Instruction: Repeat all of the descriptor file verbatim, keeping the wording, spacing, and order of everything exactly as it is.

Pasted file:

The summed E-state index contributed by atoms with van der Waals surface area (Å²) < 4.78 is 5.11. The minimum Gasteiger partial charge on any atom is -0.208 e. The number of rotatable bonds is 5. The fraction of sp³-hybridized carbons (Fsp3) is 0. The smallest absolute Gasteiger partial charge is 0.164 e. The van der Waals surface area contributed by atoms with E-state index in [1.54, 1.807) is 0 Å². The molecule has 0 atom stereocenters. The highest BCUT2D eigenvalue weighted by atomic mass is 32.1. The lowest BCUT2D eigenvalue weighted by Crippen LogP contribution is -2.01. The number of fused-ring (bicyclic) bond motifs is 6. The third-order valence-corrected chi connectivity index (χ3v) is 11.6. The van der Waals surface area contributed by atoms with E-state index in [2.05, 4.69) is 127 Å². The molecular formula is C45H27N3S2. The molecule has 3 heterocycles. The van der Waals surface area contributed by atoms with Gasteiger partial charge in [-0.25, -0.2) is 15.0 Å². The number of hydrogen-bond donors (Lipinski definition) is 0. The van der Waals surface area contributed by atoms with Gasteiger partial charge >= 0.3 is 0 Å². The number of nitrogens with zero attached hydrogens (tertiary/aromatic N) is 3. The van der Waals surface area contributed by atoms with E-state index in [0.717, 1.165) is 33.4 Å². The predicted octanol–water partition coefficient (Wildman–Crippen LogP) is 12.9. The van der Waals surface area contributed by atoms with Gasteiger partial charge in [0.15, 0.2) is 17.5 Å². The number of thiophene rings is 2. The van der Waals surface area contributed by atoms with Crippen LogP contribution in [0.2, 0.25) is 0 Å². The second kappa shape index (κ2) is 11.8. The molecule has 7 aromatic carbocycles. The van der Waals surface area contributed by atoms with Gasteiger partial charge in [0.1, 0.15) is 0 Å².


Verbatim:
The summed E-state index contributed by atoms with van der Waals surface area (Å²) < 4.78 is 5.11. The minimum Gasteiger partial charge on any atom is -0.208 e. The number of rotatable bonds is 5. The fraction of sp³-hybridized carbons (Fsp3) is 0. The smallest absolute Gasteiger partial charge is 0.164 e. The van der Waals surface area contributed by atoms with E-state index in [1.54, 1.807) is 0 Å². The molecule has 0 atom stereocenters. The highest BCUT2D eigenvalue weighted by atomic mass is 32.1. The lowest BCUT2D eigenvalue weighted by Crippen LogP contribution is -2.01. The number of fused-ring (bicyclic) bond motifs is 6. The third-order valence-corrected chi connectivity index (χ3v) is 11.6. The van der Waals surface area contributed by atoms with E-state index in [2.05, 4.69) is 127 Å². The molecular formula is C45H27N3S2. The molecule has 3 heterocycles. The van der Waals surface area contributed by atoms with Gasteiger partial charge in [-0.25, -0.2) is 15.0 Å². The number of hydrogen-bond donors (Lipinski definition) is 0. The van der Waals surface area contributed by atoms with Gasteiger partial charge >= 0.3 is 0 Å². The number of nitrogens with zero attached hydrogens (tertiary/aromatic N) is 3. The van der Waals surface area contributed by atoms with E-state index in [0.717, 1.165) is 33.4 Å². The predicted octanol–water partition coefficient (Wildman–Crippen LogP) is 12.9. The van der Waals surface area contributed by atoms with Gasteiger partial charge in [0.15, 0.2) is 17.5 Å². The number of thiophene rings is 2. The van der Waals surface area contributed by atoms with Crippen LogP contribution in [0.2, 0.25) is 0 Å². The second kappa shape index (κ2) is 11.8. The molecule has 7 aromatic carbocycles. The van der Waals surface area contributed by atoms with Gasteiger partial charge in [0.1, 0.15) is 0 Å².